Ceremony Held for New Belle Isle Bridge
Last Thursday, town and state officials officially dedicated the Belle Isle Bridge to mark the end of the two and a half year $4.3 million project to replace the former aging bridge.
Physical work to reconstruct the City of Boston owned Belle Isle Bridge on Saratoga Street began on May 11, 2011 by MassDOT with MIG Corporation as the designated contractor. The bridge has historically carried Route 145 over the Belle Isle Marsh and into East Boston and is one of just two ways to access the Town of Winthrop. The majority of the traffic travels over this bridge and has hastened the deterioration of the old bridge.
“I’m happy to be here for two reasons: first, to celebrate the completion of this critical bridge, and second, because this is example of the results of forming strong partnerships to achieve a common goal,” said MassDOT Highway Administrator, Frank DePaola. “We all know how critical this bridge is to the folks in Winthrop. And we were glad to be able to join forces with the town of Winthrop and the city of Boston to address a long-standing need, and as well, leave behind a better finished product.”
DePaola added that if you’ve seen any orange barrels or construction signs in the past few years, you know that the Patrick Administration and the Legislature has made investment in our infrastructure a top priority.
“This is because for decades, infrastructure was an afterthought. And communities like Winthrop who only have two ways get in and out of their town suffered as a result,” he said. “But today, we view infrastructure in a completely new way and with the help of our strong partnerships, we stand here today on a brand new piece of infrastructure we can all take some ownership in and that we can all be proud of.”
Speaker of the House Robert DeLeo echoed DePaola’s sentiment on the state’s investment on infrastructure.
“This bridge project is an example of our commitment to improving the state’s aging infrastructure,” said DeLeo. “We realize the importance of transportation in the Commonwealth and that is why we passed a transportation budget with $800 million for further transportation funding for roads and bridges and $300 million for cities and towns to make sure their roads and bridges are in good condition.”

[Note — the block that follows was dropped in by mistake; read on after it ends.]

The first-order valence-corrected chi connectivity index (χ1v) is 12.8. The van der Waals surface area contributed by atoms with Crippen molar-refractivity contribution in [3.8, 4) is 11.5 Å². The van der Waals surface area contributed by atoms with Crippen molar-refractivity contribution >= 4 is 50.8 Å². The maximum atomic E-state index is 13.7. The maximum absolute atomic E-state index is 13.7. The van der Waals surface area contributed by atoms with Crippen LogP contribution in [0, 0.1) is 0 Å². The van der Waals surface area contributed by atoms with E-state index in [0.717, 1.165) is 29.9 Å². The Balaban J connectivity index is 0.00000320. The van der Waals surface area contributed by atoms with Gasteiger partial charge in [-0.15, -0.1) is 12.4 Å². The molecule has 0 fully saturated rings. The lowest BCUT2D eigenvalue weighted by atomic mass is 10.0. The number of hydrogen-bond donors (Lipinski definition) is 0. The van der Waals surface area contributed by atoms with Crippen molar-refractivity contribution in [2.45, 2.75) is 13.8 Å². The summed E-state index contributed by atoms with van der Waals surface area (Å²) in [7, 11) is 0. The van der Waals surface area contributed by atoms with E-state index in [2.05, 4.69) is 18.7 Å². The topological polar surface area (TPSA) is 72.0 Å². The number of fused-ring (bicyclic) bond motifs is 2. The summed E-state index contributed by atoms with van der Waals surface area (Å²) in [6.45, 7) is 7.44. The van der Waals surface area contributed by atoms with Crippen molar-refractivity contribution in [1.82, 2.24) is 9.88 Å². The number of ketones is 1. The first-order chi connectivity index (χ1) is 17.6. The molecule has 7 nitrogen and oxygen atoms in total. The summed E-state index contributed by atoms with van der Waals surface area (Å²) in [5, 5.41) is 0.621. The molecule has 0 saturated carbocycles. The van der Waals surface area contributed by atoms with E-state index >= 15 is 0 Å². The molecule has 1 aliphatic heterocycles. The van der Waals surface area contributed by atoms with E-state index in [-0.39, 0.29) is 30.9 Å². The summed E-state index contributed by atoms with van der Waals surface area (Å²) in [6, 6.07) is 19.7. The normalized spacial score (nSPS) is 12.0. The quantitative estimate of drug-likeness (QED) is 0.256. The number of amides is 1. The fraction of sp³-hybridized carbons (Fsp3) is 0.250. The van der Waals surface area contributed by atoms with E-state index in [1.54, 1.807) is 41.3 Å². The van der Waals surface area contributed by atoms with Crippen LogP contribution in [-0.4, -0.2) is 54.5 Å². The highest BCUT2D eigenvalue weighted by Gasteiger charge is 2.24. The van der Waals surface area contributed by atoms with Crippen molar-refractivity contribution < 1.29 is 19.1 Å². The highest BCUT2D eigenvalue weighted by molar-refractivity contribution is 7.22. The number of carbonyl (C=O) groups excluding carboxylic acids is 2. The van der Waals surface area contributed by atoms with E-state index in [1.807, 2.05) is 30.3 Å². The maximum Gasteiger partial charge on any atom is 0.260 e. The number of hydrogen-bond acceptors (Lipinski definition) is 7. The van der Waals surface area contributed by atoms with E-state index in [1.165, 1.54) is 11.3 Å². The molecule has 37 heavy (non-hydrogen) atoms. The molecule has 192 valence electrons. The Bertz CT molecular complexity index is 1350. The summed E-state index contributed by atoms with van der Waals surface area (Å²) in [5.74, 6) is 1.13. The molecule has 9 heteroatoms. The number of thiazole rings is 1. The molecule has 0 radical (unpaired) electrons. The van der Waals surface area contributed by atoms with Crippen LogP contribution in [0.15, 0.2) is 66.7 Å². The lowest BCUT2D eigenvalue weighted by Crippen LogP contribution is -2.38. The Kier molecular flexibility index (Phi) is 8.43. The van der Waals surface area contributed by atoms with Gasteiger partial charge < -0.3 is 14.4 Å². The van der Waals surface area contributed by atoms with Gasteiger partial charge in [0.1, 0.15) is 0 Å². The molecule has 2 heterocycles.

Senator Anthony Petruccelli said the completion of the project is a huge win for both East Boston and Winthrop.
“It’s a huge project for the people of East Boston and Winthrop and I want to thank all the officials in both neighborhoods for making the project run as smooth as possible with the amount of traffic disruptions that had to occur to get the project done,” said Petruccelli. “This project now makes it easier for people in East Boston to do business in Winthrop and the people of Winthrop to do business in East Boston.
City Councilor Sal LaMattina welcomed the people of Winthrop to the Boston bridge.
“This is exciting for both East Boston and Winthrop,” said LaMattina. “This is a great project and one we have talked about for many years so I just want to take this opportunity to thank all those involved and welcome Winthrop to this beautiful bridge in East Boston.”
Massport CEO Thomas Glynn said the bridge project was a great example of partnerships that addressed the needs and wants of two communities.
“I also want to thank John Vitagliano for his leadership on this project,” said Glynn. “Every great project needs and great quarterback and for this project that was John Vitagliano. “This was an important project for the safety of the people in both East Boston and Winthrop and in many ways the bridge serves as two gateways; one for East Boston and the other for Winthrop.”
Petruccelli also thanked Vitagliano for his leadership.
“Whenever there was a change to traffic patterns or road configuration John (Vitagliano) was always there to update both communities like he did with the Chelsea Street Bridge Project,” said Petruccelli.
Vitagliano called the project an excellent example of the public sector working extremely well on behalf of the public.